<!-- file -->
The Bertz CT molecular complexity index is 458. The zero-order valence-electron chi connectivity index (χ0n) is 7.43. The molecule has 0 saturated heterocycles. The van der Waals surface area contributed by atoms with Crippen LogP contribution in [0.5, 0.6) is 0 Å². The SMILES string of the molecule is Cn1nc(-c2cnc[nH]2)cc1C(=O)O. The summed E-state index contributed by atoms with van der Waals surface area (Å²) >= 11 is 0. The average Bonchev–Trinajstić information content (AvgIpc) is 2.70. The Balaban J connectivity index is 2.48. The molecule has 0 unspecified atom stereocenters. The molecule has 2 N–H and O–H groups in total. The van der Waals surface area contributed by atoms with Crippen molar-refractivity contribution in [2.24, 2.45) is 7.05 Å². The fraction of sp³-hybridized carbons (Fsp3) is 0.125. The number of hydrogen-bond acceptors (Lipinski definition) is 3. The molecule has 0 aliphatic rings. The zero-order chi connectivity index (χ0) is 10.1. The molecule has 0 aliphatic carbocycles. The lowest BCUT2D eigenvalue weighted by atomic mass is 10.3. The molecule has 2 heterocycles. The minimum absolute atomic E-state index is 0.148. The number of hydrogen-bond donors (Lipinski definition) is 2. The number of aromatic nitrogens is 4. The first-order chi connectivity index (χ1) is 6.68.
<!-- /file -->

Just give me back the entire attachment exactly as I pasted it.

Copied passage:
The Bertz CT molecular complexity index is 458. The zero-order valence-electron chi connectivity index (χ0n) is 7.43. The molecule has 0 saturated heterocycles. The van der Waals surface area contributed by atoms with Crippen LogP contribution in [0.5, 0.6) is 0 Å². The SMILES string of the molecule is Cn1nc(-c2cnc[nH]2)cc1C(=O)O. The summed E-state index contributed by atoms with van der Waals surface area (Å²) >= 11 is 0. The average Bonchev–Trinajstić information content (AvgIpc) is 2.70. The Balaban J connectivity index is 2.48. The molecule has 0 unspecified atom stereocenters. The molecule has 2 N–H and O–H groups in total. The van der Waals surface area contributed by atoms with Crippen molar-refractivity contribution in [2.24, 2.45) is 7.05 Å². The fraction of sp³-hybridized carbons (Fsp3) is 0.125. The number of hydrogen-bond acceptors (Lipinski definition) is 3. The molecule has 0 aliphatic rings. The zero-order chi connectivity index (χ0) is 10.1. The molecule has 0 aliphatic carbocycles. The lowest BCUT2D eigenvalue weighted by atomic mass is 10.3. The molecule has 2 heterocycles. The minimum absolute atomic E-state index is 0.148. The number of hydrogen-bond donors (Lipinski definition) is 2. The number of aromatic nitrogens is 4. The first-order chi connectivity index (χ1) is 6.68.